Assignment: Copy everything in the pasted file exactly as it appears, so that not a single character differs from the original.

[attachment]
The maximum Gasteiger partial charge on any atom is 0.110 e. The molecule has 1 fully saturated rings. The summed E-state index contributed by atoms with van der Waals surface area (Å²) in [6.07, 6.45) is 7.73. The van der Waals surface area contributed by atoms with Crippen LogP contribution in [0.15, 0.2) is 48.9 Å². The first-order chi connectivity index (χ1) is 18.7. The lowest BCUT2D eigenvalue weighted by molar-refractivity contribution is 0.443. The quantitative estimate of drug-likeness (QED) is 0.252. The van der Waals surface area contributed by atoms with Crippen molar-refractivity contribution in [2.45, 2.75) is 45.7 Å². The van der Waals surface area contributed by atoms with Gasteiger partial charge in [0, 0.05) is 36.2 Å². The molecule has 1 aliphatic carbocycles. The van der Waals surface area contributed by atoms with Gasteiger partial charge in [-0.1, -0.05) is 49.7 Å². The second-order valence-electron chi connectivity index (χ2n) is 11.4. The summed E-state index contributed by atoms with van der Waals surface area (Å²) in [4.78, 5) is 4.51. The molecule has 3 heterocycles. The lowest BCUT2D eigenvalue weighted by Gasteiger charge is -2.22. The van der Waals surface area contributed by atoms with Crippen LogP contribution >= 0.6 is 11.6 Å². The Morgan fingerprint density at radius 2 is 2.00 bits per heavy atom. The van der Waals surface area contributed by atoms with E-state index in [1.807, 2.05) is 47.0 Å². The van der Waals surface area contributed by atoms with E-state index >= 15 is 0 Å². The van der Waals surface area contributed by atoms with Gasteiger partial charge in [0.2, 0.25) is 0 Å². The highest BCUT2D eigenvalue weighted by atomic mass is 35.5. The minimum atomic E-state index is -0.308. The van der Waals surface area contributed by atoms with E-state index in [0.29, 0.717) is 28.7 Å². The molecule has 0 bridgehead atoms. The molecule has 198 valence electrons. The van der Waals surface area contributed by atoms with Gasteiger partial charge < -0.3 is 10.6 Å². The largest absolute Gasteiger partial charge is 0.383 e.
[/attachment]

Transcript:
The maximum Gasteiger partial charge on any atom is 0.110 e. The molecule has 1 fully saturated rings. The summed E-state index contributed by atoms with van der Waals surface area (Å²) in [6.07, 6.45) is 7.73. The van der Waals surface area contributed by atoms with Crippen LogP contribution in [0.15, 0.2) is 48.9 Å². The first-order chi connectivity index (χ1) is 18.7. The lowest BCUT2D eigenvalue weighted by molar-refractivity contribution is 0.443. The quantitative estimate of drug-likeness (QED) is 0.252. The van der Waals surface area contributed by atoms with Crippen molar-refractivity contribution in [2.45, 2.75) is 45.7 Å². The van der Waals surface area contributed by atoms with Gasteiger partial charge in [0, 0.05) is 36.2 Å². The molecule has 1 aliphatic carbocycles. The van der Waals surface area contributed by atoms with Gasteiger partial charge in [-0.1, -0.05) is 49.7 Å². The second-order valence-electron chi connectivity index (χ2n) is 11.4. The summed E-state index contributed by atoms with van der Waals surface area (Å²) in [4.78, 5) is 4.51. The molecule has 3 heterocycles. The lowest BCUT2D eigenvalue weighted by Gasteiger charge is -2.22. The van der Waals surface area contributed by atoms with Crippen LogP contribution >= 0.6 is 11.6 Å². The Morgan fingerprint density at radius 2 is 2.00 bits per heavy atom. The van der Waals surface area contributed by atoms with E-state index in [1.807, 2.05) is 47.0 Å². The van der Waals surface area contributed by atoms with E-state index >= 15 is 0 Å². The van der Waals surface area contributed by atoms with Gasteiger partial charge in [0.2, 0.25) is 0 Å². The highest BCUT2D eigenvalue weighted by atomic mass is 35.5. The minimum atomic E-state index is -0.308. The van der Waals surface area contributed by atoms with E-state index in [0.29, 0.717) is 28.7 Å². The molecule has 0 bridgehead atoms. The molecule has 198 valence electrons. The van der Waals surface area contributed by atoms with Gasteiger partial charge < -0.3 is 10.6 Å². The largest absolute Gasteiger partial charge is 0.383 e.